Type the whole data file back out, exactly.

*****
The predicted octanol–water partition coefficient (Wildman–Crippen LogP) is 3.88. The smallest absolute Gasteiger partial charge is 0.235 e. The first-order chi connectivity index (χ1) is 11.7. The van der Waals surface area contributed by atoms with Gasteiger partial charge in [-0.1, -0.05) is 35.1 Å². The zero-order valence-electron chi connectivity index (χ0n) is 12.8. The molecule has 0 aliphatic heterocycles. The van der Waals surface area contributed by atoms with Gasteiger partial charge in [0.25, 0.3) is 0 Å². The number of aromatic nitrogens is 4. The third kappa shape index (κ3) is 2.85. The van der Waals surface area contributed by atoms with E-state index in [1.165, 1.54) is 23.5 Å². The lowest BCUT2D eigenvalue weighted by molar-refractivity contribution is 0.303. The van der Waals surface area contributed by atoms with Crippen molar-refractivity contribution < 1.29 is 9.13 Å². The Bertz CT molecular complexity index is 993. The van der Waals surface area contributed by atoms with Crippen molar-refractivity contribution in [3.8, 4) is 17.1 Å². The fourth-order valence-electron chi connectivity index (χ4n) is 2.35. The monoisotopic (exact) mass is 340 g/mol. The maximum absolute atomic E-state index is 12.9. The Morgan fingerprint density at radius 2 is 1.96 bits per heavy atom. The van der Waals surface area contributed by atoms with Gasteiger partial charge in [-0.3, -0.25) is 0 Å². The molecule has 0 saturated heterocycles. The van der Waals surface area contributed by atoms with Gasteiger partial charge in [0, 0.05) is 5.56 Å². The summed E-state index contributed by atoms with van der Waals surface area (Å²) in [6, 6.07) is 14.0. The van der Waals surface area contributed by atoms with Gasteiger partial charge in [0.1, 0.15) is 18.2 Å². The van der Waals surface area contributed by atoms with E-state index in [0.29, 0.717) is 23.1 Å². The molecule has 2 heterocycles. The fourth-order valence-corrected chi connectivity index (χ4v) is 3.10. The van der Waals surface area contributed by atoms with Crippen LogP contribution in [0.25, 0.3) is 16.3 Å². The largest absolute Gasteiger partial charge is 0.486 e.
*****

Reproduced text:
The predicted octanol–water partition coefficient (Wildman–Crippen LogP) is 3.88. The smallest absolute Gasteiger partial charge is 0.235 e. The first-order chi connectivity index (χ1) is 11.7. The van der Waals surface area contributed by atoms with Gasteiger partial charge in [-0.1, -0.05) is 35.1 Å². The zero-order valence-electron chi connectivity index (χ0n) is 12.8. The molecule has 0 aliphatic heterocycles. The van der Waals surface area contributed by atoms with Gasteiger partial charge in [0.25, 0.3) is 0 Å². The number of aromatic nitrogens is 4. The third kappa shape index (κ3) is 2.85. The van der Waals surface area contributed by atoms with E-state index in [1.165, 1.54) is 23.5 Å². The lowest BCUT2D eigenvalue weighted by molar-refractivity contribution is 0.303. The van der Waals surface area contributed by atoms with Crippen molar-refractivity contribution < 1.29 is 9.13 Å². The Bertz CT molecular complexity index is 993. The van der Waals surface area contributed by atoms with Crippen molar-refractivity contribution in [3.8, 4) is 17.1 Å². The fourth-order valence-electron chi connectivity index (χ4n) is 2.35. The monoisotopic (exact) mass is 340 g/mol. The maximum absolute atomic E-state index is 12.9. The Morgan fingerprint density at radius 2 is 1.96 bits per heavy atom. The van der Waals surface area contributed by atoms with Gasteiger partial charge in [-0.3, -0.25) is 0 Å². The molecule has 0 saturated heterocycles. The van der Waals surface area contributed by atoms with Gasteiger partial charge in [0, 0.05) is 5.56 Å². The summed E-state index contributed by atoms with van der Waals surface area (Å²) in [6, 6.07) is 14.0. The van der Waals surface area contributed by atoms with Gasteiger partial charge in [0.1, 0.15) is 18.2 Å². The van der Waals surface area contributed by atoms with E-state index in [0.29, 0.717) is 23.1 Å². The molecule has 2 heterocycles. The fourth-order valence-corrected chi connectivity index (χ4v) is 3.10. The van der Waals surface area contributed by atoms with Crippen LogP contribution in [0.25, 0.3) is 16.3 Å². The largest absolute Gasteiger partial charge is 0.486 e.